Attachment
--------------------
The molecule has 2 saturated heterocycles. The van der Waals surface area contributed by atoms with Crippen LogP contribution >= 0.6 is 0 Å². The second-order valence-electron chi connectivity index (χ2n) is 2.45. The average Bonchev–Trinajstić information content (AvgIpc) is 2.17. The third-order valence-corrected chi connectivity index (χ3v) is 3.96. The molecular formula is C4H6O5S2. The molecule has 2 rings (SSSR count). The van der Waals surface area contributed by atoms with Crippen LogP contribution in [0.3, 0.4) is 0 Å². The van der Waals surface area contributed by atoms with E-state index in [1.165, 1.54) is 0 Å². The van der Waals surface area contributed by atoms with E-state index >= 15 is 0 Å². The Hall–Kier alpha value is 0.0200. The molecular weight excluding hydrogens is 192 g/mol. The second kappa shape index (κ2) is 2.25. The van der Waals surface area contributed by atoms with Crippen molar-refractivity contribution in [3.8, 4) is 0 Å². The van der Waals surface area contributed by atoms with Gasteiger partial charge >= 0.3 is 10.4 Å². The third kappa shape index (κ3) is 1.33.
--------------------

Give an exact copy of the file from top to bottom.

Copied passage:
The molecule has 2 saturated heterocycles. The van der Waals surface area contributed by atoms with Crippen LogP contribution >= 0.6 is 0 Å². The second-order valence-electron chi connectivity index (χ2n) is 2.45. The average Bonchev–Trinajstić information content (AvgIpc) is 2.17. The third-order valence-corrected chi connectivity index (χ3v) is 3.96. The molecular formula is C4H6O5S2. The molecule has 2 rings (SSSR count). The van der Waals surface area contributed by atoms with Crippen LogP contribution in [0.3, 0.4) is 0 Å². The van der Waals surface area contributed by atoms with E-state index in [1.165, 1.54) is 0 Å². The van der Waals surface area contributed by atoms with E-state index >= 15 is 0 Å². The Hall–Kier alpha value is 0.0200. The molecular weight excluding hydrogens is 192 g/mol. The second kappa shape index (κ2) is 2.25. The van der Waals surface area contributed by atoms with Crippen molar-refractivity contribution in [3.8, 4) is 0 Å². The van der Waals surface area contributed by atoms with Gasteiger partial charge >= 0.3 is 10.4 Å². The third kappa shape index (κ3) is 1.33.